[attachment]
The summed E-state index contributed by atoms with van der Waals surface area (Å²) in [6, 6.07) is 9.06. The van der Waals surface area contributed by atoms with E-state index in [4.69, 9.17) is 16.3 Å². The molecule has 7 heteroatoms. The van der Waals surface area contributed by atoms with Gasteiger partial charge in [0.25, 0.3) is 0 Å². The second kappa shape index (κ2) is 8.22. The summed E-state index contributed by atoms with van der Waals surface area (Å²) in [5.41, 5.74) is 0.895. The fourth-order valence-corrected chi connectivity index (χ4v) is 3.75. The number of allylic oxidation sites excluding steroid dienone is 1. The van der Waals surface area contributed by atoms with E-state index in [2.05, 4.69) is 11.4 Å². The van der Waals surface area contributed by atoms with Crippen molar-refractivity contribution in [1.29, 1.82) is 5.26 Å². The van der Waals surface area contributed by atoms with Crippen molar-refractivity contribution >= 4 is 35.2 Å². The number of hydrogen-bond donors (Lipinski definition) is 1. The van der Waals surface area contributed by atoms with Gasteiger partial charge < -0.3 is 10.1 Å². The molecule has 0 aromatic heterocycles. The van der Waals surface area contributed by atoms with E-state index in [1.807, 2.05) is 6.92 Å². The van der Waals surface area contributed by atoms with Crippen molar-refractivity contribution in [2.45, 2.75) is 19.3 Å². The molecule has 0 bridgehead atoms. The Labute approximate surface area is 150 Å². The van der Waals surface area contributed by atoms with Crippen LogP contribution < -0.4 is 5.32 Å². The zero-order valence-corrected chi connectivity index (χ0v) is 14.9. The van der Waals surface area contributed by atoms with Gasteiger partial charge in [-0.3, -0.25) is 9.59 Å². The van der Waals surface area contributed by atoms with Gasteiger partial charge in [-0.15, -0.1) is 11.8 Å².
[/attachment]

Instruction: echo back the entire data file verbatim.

The summed E-state index contributed by atoms with van der Waals surface area (Å²) in [6, 6.07) is 9.06. The van der Waals surface area contributed by atoms with E-state index in [4.69, 9.17) is 16.3 Å². The molecule has 7 heteroatoms. The van der Waals surface area contributed by atoms with Gasteiger partial charge in [0.25, 0.3) is 0 Å². The second kappa shape index (κ2) is 8.22. The summed E-state index contributed by atoms with van der Waals surface area (Å²) in [5.41, 5.74) is 0.895. The fourth-order valence-corrected chi connectivity index (χ4v) is 3.75. The number of allylic oxidation sites excluding steroid dienone is 1. The van der Waals surface area contributed by atoms with E-state index in [2.05, 4.69) is 11.4 Å². The van der Waals surface area contributed by atoms with Crippen molar-refractivity contribution in [1.29, 1.82) is 5.26 Å². The van der Waals surface area contributed by atoms with Crippen molar-refractivity contribution >= 4 is 35.2 Å². The number of hydrogen-bond donors (Lipinski definition) is 1. The van der Waals surface area contributed by atoms with Gasteiger partial charge < -0.3 is 10.1 Å². The molecule has 0 aromatic heterocycles. The van der Waals surface area contributed by atoms with E-state index in [1.807, 2.05) is 6.92 Å². The van der Waals surface area contributed by atoms with Crippen molar-refractivity contribution in [2.45, 2.75) is 19.3 Å². The molecule has 0 bridgehead atoms. The Labute approximate surface area is 150 Å². The van der Waals surface area contributed by atoms with Crippen LogP contribution < -0.4 is 5.32 Å². The zero-order valence-corrected chi connectivity index (χ0v) is 14.9. The van der Waals surface area contributed by atoms with Gasteiger partial charge in [-0.3, -0.25) is 9.59 Å². The van der Waals surface area contributed by atoms with Gasteiger partial charge in [-0.15, -0.1) is 11.8 Å².